Every take off is optional, every landing is mandatory – Part 2

Real World Financial & Risk Planning Isn’t Simple Math

All financial planning is a reflection of most common real-world planning problems. It’s about the allocation of limited resources in the face of an uncertain future. Another term for this is risk management.

Like all successful and sustainable systems or processes, proper financial planning is a result of dichotomous ideas merging together.

Financial planning is not about betting on the latest hot stock or believing that real estate is the best investment ever. Financial planning is about having a philosophical and practical framework from which to make financial planning decisions that have the highest likelihood of allowing you to achieve your goals. An essential part of that process is prioritizing goals, and understanding that the value of a dollar for one goal is not the same as it would be for another.

Further, one must recognize the cognitive and other biases that one has in relation to money and the various products related to it, so as to try and make decisions that are in one’s best interest. A predetermined framework for this significantly simplifies the process and lessens the ambient noise or distraction when one is contemplating the purchase of a significant investment.

Financial planning is about having a philosophical and practical framework from which to make financial planning decisions

  • The highest potential return is not always the best.
  • The cheapest products often have the highest costs.
  • Individuals do not act rationally; or put another way, people will not always act in their own best interest.
  • Too much transparency effectively obfuscates relevant data.
  • Information asymmetry – which is the only rational “advantage” in a market situation — equates to a lack of transparency greatly increasing the risks one takes.
  • As information availability in the marketplace becomes more symmetrical, the role of salespeople and advisors becomes one of cutting through the noise with curated data

It is easier to promise a higher return with a low failure rate than to sell the value of a guarantee. Even where the cost of the risk is catastrophic.

Let’s consider what is a good price to sell risk at:

I have 100 stores. Money is collected from them 10 times per year. The average amount collected per store is $500. So, the total amount collected annually is $500,000. When transferring money from the stores to the bank, the money is stolen 20% of the time. An insurance policy is available that will reimburse all sums that may be stolen. What is the value of this policy?

$500 x 100 x 10 x 20% = $100,000

So if the cost of the insurance is less than $100,000 it is a good deal. If the cost is more than $100,000 the bet would have what mathematicians refer to as negative expected value. It would be a bad idea.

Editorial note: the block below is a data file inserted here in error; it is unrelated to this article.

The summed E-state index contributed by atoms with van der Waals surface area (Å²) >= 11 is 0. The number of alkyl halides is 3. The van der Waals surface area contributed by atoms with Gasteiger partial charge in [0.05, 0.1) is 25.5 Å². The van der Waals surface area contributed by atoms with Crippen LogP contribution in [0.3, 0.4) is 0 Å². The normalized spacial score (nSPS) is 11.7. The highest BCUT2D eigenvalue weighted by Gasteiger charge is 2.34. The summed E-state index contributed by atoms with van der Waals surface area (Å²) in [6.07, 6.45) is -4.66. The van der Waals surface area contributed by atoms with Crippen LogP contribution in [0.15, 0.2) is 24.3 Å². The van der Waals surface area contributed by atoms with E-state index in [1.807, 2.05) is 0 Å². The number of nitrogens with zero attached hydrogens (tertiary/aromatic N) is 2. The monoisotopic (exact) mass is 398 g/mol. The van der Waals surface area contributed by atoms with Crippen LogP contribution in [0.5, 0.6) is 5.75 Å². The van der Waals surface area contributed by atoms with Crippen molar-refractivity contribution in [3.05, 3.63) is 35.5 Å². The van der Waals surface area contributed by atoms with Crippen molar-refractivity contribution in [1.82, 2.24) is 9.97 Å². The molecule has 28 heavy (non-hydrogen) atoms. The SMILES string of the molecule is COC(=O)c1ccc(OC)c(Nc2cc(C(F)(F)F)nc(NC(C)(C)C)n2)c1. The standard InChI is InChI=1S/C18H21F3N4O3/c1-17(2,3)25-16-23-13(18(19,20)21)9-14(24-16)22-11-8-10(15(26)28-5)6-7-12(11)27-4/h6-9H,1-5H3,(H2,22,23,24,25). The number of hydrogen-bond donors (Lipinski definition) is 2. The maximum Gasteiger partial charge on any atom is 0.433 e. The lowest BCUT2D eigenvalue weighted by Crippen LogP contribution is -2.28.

It is easier to promise a higher return with a low failure rate than to sell the value of a guarantee. Even where the cost of the risk is catastrophic.

However, there are times when selecting a proposition with a negative expected value may be the correct decision. Let’s consider the above situation – if instead of 100 stores and ten annual pickups (so the risk is being spread over a large number, 1,000, which should lead to a greater degree of convergence to the mean) what if all the risk were on a single event?

What if we were transferring $500,000 all at once from just one store with a 20% chance of it being stolen?

The same math would apply – purchasing insurance for less than $100,000 would be a positive expected value decision and mathematically correct. Purchasing insurance for more than $100,000 would be a negative expected value proposition and mathematically incorrect.

But if your entire year’s income were on the line wouldn’t it be worth paying more than $100,000? With the scale of the loss to your organization wouldn’t you consider paying $125,000?

What if it were $5,000,000 moved once every 10 years? Even if the odds of losing the shipment were only 20%, wouldn’t a competent risk manager be willing to pay 25% or 30% (presuming the market wasn’t offering anything better) to avoid the potential catastrophe of there being 0 income deposited in the bank for that decade?

On a personal note, consider making a really good bet. Imagine that the odds of you winning a bet were 200 to 1, and the layout was 1,000 to 1. But what if you could only place one bet?  Would you bet $1? Would you bet $10? A $1,000?

What if I told you the only way you could play would be to bet everything you had? Your house, car, pension, coin, and ugly sweater collections? Mathematically nothing has changed, has it? Same great odds but suddenly it doesn’t seem to be as great a deal, does it? Yet financial professionals create retirement plans like this all the time. Life insurance salesmen allow similar situations by being too afraid or too ignorant to sell disability.

The goal isn’t to get the highest returns; the goal is to be financially unbreakable. If you’re financially unbreakable you can sustain any storm and you will get those high returns.

The goal isn’t to get the highest returns; the goal is to be financially unbreakable. If you’re financially unbreakable you can sustain any storm and you will get those high returns.

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